A spokesperson for the Prime Minister’s Office told CTV News’ Bill Fortier at the airport that the passengers are indeed the two Michaels. The spokesperson added that it is very emotional moment for both of them and they would not be taking questions.
Later in the day, a smiling Kovrig landed at Toronto’s Pearson International Airport, where he was met by his sister and wife. Kovrig briefly spoke to media, where he issued his thanks for the support and said he would have more to say in due time.
“It’s wonderfully fantastic to be back home in Canada,” he told reporters. “I’m so grateful for everybody who worked so hard to bring both of us back home.”
Trudeau announced the two would be returning to Canada in a late-night press conference on Friday, only once the two had left Chinese airspace.
“Welcome home, Michael Kovrig and Michael Spavor,” Trudeau wrote in a tweet on Saturday. “You’ve shown incredible strength, resilience, and perseverance. Know that Canadians across the country will continue to be here for you, just as they have been.”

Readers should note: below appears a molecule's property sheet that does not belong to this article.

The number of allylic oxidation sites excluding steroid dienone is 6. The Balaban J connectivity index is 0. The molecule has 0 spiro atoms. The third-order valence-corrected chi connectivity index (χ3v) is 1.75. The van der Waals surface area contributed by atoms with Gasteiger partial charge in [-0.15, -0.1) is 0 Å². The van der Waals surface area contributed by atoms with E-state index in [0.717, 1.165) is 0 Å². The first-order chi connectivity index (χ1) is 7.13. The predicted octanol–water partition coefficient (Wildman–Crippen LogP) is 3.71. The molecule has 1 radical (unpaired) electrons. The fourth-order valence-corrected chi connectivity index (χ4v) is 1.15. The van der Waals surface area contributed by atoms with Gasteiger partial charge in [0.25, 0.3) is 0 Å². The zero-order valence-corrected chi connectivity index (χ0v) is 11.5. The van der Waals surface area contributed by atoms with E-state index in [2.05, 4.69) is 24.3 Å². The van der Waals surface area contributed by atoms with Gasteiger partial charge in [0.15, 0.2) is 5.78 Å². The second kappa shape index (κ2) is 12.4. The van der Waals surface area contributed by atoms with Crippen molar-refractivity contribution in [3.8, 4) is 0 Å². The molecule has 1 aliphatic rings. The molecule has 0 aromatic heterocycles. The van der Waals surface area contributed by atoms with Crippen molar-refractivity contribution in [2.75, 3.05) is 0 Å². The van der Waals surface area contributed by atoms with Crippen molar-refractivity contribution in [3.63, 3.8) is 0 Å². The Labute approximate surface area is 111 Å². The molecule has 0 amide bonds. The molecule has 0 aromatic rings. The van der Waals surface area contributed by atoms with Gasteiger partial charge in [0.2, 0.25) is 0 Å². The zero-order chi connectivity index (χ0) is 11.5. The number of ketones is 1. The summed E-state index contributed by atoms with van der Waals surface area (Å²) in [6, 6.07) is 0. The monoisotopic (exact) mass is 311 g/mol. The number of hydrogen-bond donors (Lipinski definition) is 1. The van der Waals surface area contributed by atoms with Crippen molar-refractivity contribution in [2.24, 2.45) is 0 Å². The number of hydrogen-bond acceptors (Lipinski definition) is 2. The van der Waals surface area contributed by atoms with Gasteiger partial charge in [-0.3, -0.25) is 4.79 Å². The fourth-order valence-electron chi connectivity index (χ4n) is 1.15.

News of their release has garnered celebration from across Canada, including from Conservative Leader Erin O’Toole and NDP Leader Jagmeet Singh, as well as from people who knew the two Canadians.
“It’s hard to describe but I’m just so thrilled for him and his family more than anybody else,” Praveen Madhiraju, a colleague of Kovrig’s, told CTV News Channel on Saturday. “This has been a long time coming and we’re just thrilled for this next chapter.”
Deputy Prime Minister Chrystia Freeland said the two Michaels showed “incredible strength” during their detention.
“Michael Kovrig and Michael Spavor are now home — they, as well as their families, have shown incredible strength, bravery and resilience,” she tweeted on Saturday. “The Canadian government has worked hard to secure their release. We thank everyone involved who helped make it possible.”
The Michaels arrived in Canada just one day after a British Columbia court dropped the extradition case against Huawei executive Meng Wanzhou over fraud and conspiracy charges related to American sanctions against Iran.
Meng had earlier Friday pleaded not guilty to all charges in a virtual appearance in New York court, where the judge signed off on a deferred prosecution agreement.